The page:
If you’re looking for a last minute gift for that special someone on your list, the Bureau of Land Management will soon have some fresh-caught wild burros available for adoption.
The BLM launched a roundup Tuesday of burros causing problems at the northern edge of Pahrump, about 70 miles west of Las Vegas.
Over the course of several weeks, the agency hopes to capture and remove about 75 burros from the area by luring the animals into corrals set up on private land and baited with food and water.
According to the BLM, burros from the Johnnie herd management area north of Pahrump have been roaming into town, damaging fences, water lines and vegetation on private property and causing a safety hazard on state Route 160.
Several of the animals have been struck by vehicles along the highway, said John Asselin, spokesman for the BLM in Southern Nevada.
Bureau officials estimate that the Johnnie herd area can sustainably support 108 burros. “The current estimated population is 311 burros, nearly three times the level that the available water and forage on the range can support along with other uses of the land, making this operation especially important,” the BLM said in a written statement.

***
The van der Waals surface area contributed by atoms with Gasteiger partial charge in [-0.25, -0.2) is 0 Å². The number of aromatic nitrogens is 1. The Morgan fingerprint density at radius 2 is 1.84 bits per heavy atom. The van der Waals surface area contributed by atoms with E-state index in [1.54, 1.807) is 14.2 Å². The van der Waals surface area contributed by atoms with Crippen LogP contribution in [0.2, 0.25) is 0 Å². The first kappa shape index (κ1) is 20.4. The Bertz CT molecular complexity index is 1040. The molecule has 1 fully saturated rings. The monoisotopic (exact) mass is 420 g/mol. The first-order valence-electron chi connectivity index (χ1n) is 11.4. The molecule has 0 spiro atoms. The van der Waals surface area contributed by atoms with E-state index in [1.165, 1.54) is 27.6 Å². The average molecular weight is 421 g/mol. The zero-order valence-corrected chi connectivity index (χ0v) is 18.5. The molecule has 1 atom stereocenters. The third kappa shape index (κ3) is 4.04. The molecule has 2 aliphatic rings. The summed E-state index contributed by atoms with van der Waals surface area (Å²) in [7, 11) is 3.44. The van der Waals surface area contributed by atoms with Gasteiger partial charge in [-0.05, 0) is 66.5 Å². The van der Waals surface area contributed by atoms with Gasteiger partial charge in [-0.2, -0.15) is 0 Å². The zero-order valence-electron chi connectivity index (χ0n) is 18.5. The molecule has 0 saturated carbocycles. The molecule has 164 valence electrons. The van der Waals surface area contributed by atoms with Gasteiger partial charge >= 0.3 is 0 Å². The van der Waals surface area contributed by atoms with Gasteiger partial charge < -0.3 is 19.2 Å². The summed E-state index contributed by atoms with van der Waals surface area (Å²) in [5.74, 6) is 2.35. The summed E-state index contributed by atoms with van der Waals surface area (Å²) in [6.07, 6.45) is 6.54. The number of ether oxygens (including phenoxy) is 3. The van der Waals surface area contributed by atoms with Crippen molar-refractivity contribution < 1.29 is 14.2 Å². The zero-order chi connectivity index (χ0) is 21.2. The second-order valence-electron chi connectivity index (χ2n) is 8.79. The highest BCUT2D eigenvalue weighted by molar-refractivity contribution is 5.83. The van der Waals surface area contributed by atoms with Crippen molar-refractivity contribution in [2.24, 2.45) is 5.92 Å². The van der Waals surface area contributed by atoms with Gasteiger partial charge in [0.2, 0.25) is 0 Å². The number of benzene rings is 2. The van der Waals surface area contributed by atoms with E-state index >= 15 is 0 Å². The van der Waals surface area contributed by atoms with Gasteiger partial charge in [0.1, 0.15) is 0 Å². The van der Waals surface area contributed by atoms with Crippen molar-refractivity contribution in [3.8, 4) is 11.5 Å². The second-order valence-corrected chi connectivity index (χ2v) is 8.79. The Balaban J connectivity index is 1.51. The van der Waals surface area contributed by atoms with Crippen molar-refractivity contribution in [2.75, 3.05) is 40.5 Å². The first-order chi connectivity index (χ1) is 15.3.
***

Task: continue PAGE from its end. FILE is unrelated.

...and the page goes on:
This marks the first burro roundup in the Johnnie herd area since December 2014.
To ensure the success of the roundup, only people directly involved in the operation will be allowed at the trap site, the bureau said. Wild burros might be reluctant to approach the corrals when there is too much activity.
Using a contract livestock company out of Meadow, Utah, the BLM plans to transport the burros that are caught to the Ridgecrest Regional Wild Horse and Burro Corrals in Ridgecrest, Calif., where they will be checked by a veterinarian and readied for the agency’s wild horse and burro adoption program.
Asselin said it typically takes one to three months to prepare wild burros to be adopted.
On the web
The Bureau of Land Management has set up a website for updates and other information on the burro roundup now underway north of Pahrump.